Oil executives gloomy on oil price
During the World Petroleum Congress in Istanbul earlier in July, several oil industry chief executives expressed a view that oil prices are likely to remain depressed for several years, according to reports from SeekingAlpha and Bloomberg.
According to a SeekingAlpha report BP CEO Bob Dudley, reflecting on whether the oil market is in balance, commented that his company is planning on $50 oil for the next five years.
“I think everyone uses the word balanced and they forget that it means different things to different people,” Dudley said. “To me it means on a daily basis production and demand is equal. So on a daily basis the market is balanced, it’s just the inventory levels in the world that are so high.”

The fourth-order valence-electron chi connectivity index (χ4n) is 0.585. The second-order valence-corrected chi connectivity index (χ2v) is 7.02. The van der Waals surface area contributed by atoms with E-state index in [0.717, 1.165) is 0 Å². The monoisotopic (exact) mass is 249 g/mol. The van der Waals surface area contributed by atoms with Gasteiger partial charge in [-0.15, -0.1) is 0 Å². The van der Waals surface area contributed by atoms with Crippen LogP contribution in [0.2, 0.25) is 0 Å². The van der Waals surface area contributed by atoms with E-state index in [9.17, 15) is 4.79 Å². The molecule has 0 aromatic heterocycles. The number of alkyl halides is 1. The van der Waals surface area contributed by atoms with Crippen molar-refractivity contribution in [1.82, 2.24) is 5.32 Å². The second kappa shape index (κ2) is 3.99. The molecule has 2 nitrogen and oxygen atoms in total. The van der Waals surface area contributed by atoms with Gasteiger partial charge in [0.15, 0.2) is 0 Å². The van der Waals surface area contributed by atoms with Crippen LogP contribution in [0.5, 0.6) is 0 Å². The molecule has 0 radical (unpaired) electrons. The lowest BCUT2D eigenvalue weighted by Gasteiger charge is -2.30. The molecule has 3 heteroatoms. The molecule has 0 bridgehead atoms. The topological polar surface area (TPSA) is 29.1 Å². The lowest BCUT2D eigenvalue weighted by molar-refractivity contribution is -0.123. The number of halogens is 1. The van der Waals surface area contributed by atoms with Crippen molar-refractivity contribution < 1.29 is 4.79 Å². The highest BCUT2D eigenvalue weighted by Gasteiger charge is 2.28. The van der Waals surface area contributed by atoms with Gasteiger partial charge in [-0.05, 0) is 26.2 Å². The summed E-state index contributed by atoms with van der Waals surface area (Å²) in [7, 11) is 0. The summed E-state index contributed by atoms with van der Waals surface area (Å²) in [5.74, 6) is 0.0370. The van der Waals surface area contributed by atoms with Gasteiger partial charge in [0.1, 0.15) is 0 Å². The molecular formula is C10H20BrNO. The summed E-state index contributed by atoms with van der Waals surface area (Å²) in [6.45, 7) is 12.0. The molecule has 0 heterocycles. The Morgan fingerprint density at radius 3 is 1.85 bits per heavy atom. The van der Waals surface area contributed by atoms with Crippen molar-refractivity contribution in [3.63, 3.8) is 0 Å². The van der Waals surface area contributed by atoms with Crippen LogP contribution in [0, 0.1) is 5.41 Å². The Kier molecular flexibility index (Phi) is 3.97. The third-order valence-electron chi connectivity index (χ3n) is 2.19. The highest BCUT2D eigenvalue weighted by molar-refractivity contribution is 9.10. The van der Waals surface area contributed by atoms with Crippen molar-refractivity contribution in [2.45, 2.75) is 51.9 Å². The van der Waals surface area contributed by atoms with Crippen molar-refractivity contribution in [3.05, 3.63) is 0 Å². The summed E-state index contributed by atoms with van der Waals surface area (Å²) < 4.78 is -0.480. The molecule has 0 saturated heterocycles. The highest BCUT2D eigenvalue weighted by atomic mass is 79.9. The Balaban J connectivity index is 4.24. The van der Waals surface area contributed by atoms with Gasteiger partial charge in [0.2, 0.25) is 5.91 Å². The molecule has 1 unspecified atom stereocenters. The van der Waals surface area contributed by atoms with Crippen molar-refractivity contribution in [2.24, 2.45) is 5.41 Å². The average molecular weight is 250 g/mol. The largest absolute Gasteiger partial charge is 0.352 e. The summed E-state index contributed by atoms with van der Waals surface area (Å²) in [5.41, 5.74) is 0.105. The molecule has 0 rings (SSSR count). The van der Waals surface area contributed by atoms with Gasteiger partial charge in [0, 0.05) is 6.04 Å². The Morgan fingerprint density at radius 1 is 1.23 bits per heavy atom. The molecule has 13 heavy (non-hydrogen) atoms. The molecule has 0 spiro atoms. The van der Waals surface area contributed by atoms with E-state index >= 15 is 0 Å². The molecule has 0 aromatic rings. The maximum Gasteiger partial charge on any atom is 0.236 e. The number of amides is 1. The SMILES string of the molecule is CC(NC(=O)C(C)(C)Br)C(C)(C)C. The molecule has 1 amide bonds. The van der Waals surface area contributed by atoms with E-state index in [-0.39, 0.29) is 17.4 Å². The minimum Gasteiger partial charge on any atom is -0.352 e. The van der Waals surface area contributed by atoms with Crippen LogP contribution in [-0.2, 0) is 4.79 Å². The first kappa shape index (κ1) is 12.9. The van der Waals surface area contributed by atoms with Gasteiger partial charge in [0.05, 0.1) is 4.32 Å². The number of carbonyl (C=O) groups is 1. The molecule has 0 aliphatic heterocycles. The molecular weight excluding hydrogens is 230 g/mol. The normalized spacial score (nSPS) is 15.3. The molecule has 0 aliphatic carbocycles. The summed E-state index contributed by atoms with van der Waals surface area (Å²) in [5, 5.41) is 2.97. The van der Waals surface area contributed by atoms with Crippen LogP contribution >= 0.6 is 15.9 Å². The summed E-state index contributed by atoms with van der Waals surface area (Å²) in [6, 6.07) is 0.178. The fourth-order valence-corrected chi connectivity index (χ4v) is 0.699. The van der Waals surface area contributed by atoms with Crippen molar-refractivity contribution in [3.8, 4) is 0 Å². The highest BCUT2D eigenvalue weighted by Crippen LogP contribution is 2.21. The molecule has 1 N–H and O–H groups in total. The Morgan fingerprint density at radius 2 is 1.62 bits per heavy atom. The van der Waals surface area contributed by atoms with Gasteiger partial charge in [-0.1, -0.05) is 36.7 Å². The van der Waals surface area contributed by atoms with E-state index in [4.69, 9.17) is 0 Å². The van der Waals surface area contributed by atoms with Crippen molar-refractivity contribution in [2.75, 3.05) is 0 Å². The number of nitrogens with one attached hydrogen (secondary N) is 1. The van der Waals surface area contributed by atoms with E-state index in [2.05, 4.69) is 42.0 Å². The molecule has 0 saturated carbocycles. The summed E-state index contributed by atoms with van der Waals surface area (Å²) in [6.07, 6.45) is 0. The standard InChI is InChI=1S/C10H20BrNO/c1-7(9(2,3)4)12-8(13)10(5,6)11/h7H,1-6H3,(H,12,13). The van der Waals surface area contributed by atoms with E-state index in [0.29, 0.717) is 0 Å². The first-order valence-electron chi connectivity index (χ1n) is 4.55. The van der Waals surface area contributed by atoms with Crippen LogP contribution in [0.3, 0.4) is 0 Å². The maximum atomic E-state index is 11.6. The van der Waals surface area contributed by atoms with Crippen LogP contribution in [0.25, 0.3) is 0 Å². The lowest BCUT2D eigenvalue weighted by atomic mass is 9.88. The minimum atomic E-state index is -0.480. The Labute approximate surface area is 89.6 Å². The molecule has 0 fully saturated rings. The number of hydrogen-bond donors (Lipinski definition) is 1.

Bloomberg said that Dudley had argued for the need for spending discipline.
“As companies we have to remain very disciplined about spending and not assume that the price will go up,” Dudley said. “The years of $100 oil will turn out to be an aberration. We used to make money at $40 oil, we used to make money at $25 oil.”
Bloomberg reported that Total CEO Patrick Pouyanne and Mark McCollum, head of Weatherford International, both commented that it would take at least until the end of the decade for better times to return to the oil industry.
“In terms of the magnitude of damage this is by far the worst (industry downturn),” McCollum said. It may take until 2020 for demand growth to accelerate sufficiently, he said.
“Lower for longer is the new normal,” said Lorenzo Simonelli, CEO of Baker Hughes.
Stephen Greenlee, president of ExxonMobil’s exploration unit, said that his company is assessing which projects will be most resilient in the continuing oil-price slump, Bloomberg reported.
- ALAN BAILEY